A study has found that 69 percent of security professionals believe usernames and passwords alone no longer provide sufficient security and a majority (72 percent) predict passwords will be phased out within nine years.
The TeleSign report also shows that security professionals are increasingly turning to effective, easy to implement technologies such as behavioral biometrics and two-factor authentication (2FA) to secure user accounts.
“The vast majority of security professionals no longer trust the password to do its job,” said Ryan Disraeli, Co-Founder of TeleSign. “Thankfully, most companies aren’t resigning themselves or their users to password-only account security. They are implementing two-factor authentication in droves and newer technologies such as behavioral biometrics are emerging to address many of the concerns developers have around adding new tech to their applications.”
More findings from The Future of Account Security Report include:
Trust in passwords is waning, most companies plan to do away with them
- Sixty-nine percent of security professionals believe usernames and passwords alone no longer provide sufficient security
- Seventy-two percent believe their company will do away with passwords by 2025.
Poor security can lead to increases in fraud, having multiple impacts
- Ninety percent of companies experienced fraud in the past 12 months, of which 97 percent felt the impacts.
- Seventy-nine percent are extremely or very concerned about account takeovers (ATOs), and with good reason. Costs were higher for companies who had experienced ATOs in the past year — with 51 percent experiencing financial losses, 42 percent experiencing loss of customers or users, 42 percent experiencing damage to the company brand and 45 percent experiencing increased employee time to correct the fraud.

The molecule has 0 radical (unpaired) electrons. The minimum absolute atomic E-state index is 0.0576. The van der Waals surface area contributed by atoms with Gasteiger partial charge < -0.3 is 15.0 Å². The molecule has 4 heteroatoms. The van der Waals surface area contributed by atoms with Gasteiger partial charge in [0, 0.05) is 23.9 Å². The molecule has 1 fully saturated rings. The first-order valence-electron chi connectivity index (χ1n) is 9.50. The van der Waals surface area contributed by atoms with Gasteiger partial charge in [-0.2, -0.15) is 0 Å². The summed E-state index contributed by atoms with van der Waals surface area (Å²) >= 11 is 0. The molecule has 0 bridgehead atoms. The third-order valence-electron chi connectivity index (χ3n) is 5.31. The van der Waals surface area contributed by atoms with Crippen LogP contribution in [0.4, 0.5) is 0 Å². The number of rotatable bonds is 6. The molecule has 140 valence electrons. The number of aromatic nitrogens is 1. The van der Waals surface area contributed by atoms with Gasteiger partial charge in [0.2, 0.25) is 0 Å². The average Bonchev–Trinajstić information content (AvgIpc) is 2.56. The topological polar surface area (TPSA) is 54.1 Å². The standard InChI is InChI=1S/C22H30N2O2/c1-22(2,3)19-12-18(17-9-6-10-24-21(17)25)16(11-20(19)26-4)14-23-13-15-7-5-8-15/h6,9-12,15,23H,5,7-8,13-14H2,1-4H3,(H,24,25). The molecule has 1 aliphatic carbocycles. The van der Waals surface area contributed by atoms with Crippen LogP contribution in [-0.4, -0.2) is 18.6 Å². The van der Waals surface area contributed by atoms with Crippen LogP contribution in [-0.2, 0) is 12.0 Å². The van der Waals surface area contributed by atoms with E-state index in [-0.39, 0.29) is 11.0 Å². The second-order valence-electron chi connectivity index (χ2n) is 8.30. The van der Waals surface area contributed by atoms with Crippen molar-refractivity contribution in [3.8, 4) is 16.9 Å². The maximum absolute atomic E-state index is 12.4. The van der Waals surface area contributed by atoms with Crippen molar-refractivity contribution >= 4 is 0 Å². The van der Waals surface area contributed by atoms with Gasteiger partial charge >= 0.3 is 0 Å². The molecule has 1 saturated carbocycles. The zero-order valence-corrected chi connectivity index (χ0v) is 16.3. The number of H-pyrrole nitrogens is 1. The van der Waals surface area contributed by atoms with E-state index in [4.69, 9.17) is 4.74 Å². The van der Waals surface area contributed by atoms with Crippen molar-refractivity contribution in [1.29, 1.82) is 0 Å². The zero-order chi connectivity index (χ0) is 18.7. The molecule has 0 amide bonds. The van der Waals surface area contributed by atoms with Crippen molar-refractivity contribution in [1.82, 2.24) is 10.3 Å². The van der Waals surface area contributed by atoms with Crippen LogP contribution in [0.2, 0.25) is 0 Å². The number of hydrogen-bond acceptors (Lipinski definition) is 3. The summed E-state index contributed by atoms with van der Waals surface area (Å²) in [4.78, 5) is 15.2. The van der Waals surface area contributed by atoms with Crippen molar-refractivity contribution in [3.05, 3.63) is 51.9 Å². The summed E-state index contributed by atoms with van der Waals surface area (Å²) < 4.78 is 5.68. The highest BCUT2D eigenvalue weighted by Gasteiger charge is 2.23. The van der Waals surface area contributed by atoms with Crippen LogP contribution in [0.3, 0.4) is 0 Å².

Behavioral biometrics and 2FA increase account security and are on the rise
- Nine in 10 companies say behavioral biometrics would be extremely or very valuable for increasing security and 8 in 10 say it would increase security without degrading the user experience.
- More than half of companies (54 percent) plan to implement behavioral biometrics in 2016 or later.
- Eighty-five percent of companies will be using 2FA within the next 12 months, with four in ten already using it for their consumer accounts and another four in ten planning to adopt it in the next year.
- Ninety-two percent of security pros agree two-factor authentication significantly increases account security on top of passwords.
Online fraud remains a top concern for companies, with 86 percent reporting they are extremely or very concerned about authenticating the identity of web and mobile app users. In the past year, 9 in 10 companies have experienced fraud and almost 8 in 10 (79 percent) are concerned about account takeovers (ATOs), which occur when unauthorized access is gained to a web or mobile end-user account – often due to stolen credentials, weak passwords or bot-based attacks. Overall, the impact of fraud remains high, with 42 percent of companies saying they experienced financial losses and 45 percent experiencing increased employee time to correct the fraud.
“The business of fraud has become public enemy number one for mobile and online companies,” Disraeli added. “Cybercrime such as account takeover is affecting businesses of all sizes by incurring financial losses, loss of customers and users and ultimately brand damage. In order to address the failing password, enterprises need to add additional account security technologies to keep user accounts safe. Behavioral biometrics technology and two-factor authentication are emerging as leading candidates to bridge the gap.”
Read more: www.telesign.com